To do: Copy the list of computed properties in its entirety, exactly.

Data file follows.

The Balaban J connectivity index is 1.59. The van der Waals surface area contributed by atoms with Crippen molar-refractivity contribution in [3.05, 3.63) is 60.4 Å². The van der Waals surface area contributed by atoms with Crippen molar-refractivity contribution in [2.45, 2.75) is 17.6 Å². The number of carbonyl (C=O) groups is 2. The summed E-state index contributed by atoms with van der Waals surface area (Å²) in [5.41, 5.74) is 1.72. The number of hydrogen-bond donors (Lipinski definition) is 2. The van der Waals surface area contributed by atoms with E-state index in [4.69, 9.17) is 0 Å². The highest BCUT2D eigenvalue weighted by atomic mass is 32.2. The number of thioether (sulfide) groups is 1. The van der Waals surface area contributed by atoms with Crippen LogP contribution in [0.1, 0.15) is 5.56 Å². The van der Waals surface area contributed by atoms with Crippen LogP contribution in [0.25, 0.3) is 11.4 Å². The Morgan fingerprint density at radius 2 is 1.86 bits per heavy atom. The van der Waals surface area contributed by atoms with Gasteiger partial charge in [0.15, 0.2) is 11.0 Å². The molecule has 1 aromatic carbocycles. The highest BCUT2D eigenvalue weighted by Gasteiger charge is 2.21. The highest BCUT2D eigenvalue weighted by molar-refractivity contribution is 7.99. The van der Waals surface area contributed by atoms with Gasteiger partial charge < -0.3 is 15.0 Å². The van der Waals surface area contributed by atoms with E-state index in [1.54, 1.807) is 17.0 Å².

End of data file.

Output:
The Balaban J connectivity index is 1.59. The van der Waals surface area contributed by atoms with Crippen molar-refractivity contribution in [3.05, 3.63) is 60.4 Å². The van der Waals surface area contributed by atoms with Crippen molar-refractivity contribution in [2.45, 2.75) is 17.6 Å². The number of carbonyl (C=O) groups is 2. The summed E-state index contributed by atoms with van der Waals surface area (Å²) in [5.41, 5.74) is 1.72. The number of hydrogen-bond donors (Lipinski definition) is 2. The van der Waals surface area contributed by atoms with E-state index in [4.69, 9.17) is 0 Å². The highest BCUT2D eigenvalue weighted by atomic mass is 32.2. The number of thioether (sulfide) groups is 1. The van der Waals surface area contributed by atoms with Crippen LogP contribution in [0.1, 0.15) is 5.56 Å². The van der Waals surface area contributed by atoms with Crippen LogP contribution in [0.25, 0.3) is 11.4 Å². The Morgan fingerprint density at radius 2 is 1.86 bits per heavy atom. The van der Waals surface area contributed by atoms with Gasteiger partial charge in [0.15, 0.2) is 11.0 Å². The molecule has 1 aromatic carbocycles. The highest BCUT2D eigenvalue weighted by Gasteiger charge is 2.21. The highest BCUT2D eigenvalue weighted by molar-refractivity contribution is 7.99. The van der Waals surface area contributed by atoms with Gasteiger partial charge < -0.3 is 15.0 Å². The van der Waals surface area contributed by atoms with E-state index in [1.54, 1.807) is 17.0 Å².